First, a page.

Moses Faced Difficult Situations
Moses was a reluctant leader from the beginning. He was concerned the Israelites and Pharoah wouldn’t believe him, and he told God he wasn’t an eloquent speaker (Exodus 4:10). Eventually, God relented and sent Moses’s brother Aaron to join him as he confronted Pharoah, but God was clear that Moses was to lead the Israelites out of Egypt.
Moses performed many miracles calling down ten plagues in Egypt before Pharoah relented and released the Israelites. And the miracles didn’t end when the nation left captivity. In Exodus 14, God commands Moses to stretch out his arm over the Red Sea and the Israelites cross on dry land. And then shortly after that God made a covenant promise with the Israelites. Exodus 15: 25-26 says, “The Lord made a statute and ordinance for them at Marah, and he tested them there. He said, ‘If you will carefully obey the Lord your God, do what is right in his sight, pay attention to his commands, and keep all his statutes, I will not inflict any illnesses on you that I inflicted on the Egyptians. For I am the Lord who heals you.'” (CSB)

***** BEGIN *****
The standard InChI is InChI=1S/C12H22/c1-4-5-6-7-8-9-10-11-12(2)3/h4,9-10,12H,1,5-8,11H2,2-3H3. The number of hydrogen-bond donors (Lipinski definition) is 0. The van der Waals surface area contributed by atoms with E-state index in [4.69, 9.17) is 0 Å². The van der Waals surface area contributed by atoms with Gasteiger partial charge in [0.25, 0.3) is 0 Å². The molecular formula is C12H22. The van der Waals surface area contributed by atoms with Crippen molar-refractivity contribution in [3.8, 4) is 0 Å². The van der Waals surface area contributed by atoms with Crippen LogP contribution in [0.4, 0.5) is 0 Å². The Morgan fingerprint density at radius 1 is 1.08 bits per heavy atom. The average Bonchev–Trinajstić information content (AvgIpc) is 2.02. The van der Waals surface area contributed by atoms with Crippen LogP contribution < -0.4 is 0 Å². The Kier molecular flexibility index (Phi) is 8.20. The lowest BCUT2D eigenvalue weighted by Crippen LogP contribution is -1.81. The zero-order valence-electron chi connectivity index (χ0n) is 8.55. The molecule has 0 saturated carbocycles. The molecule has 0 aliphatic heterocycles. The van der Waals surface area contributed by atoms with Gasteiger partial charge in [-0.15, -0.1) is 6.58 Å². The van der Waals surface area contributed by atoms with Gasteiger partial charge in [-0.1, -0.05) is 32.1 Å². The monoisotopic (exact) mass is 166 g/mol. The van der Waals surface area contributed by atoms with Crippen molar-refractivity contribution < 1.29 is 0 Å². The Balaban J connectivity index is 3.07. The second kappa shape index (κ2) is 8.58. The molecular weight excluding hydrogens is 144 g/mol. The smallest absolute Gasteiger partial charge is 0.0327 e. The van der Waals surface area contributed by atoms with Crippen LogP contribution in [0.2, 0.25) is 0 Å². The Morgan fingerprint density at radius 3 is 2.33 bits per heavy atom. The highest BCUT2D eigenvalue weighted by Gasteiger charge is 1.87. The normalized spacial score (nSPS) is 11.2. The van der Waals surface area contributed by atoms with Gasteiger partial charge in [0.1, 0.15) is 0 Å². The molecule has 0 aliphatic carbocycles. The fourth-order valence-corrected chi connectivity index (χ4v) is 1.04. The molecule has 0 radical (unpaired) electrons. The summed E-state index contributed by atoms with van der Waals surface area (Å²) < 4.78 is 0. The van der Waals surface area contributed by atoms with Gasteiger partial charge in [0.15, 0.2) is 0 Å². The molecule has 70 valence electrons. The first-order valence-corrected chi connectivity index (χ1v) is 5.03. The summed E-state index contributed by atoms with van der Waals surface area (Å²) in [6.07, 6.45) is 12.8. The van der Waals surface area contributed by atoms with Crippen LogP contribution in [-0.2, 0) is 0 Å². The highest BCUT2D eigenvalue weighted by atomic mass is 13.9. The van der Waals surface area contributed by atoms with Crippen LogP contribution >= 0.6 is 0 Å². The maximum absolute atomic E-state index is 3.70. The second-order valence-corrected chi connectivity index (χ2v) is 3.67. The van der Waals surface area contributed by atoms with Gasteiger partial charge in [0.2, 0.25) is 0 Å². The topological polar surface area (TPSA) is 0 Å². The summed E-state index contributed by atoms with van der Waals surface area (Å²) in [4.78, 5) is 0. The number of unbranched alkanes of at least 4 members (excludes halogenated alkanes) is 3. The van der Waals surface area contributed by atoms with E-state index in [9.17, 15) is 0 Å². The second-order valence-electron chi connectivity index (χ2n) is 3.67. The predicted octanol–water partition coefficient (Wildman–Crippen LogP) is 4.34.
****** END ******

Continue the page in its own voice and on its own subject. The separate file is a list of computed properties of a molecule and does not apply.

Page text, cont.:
The Israelites have just escaped captivity in Egypt, and after three days, it makes sense that they weren’t all that trusting of their new situation. However, God was faithful to respond to every need. He explicitly lays out a covenant promise with the Israelites and then follows through by providing water, manna, more water, meat, light, shade in the form of a cloud, warmth in the form of fire, and clothing in that their clothes never wear out. Yet nothing seems to satisfy them. In fact, “The account of water provided at Marah introduces themes prominent in the accounts of Israel’s time in the wilderness: grumbling, testing, and the need for attention and obedience to the Lord’s commands.”  (emphasis added)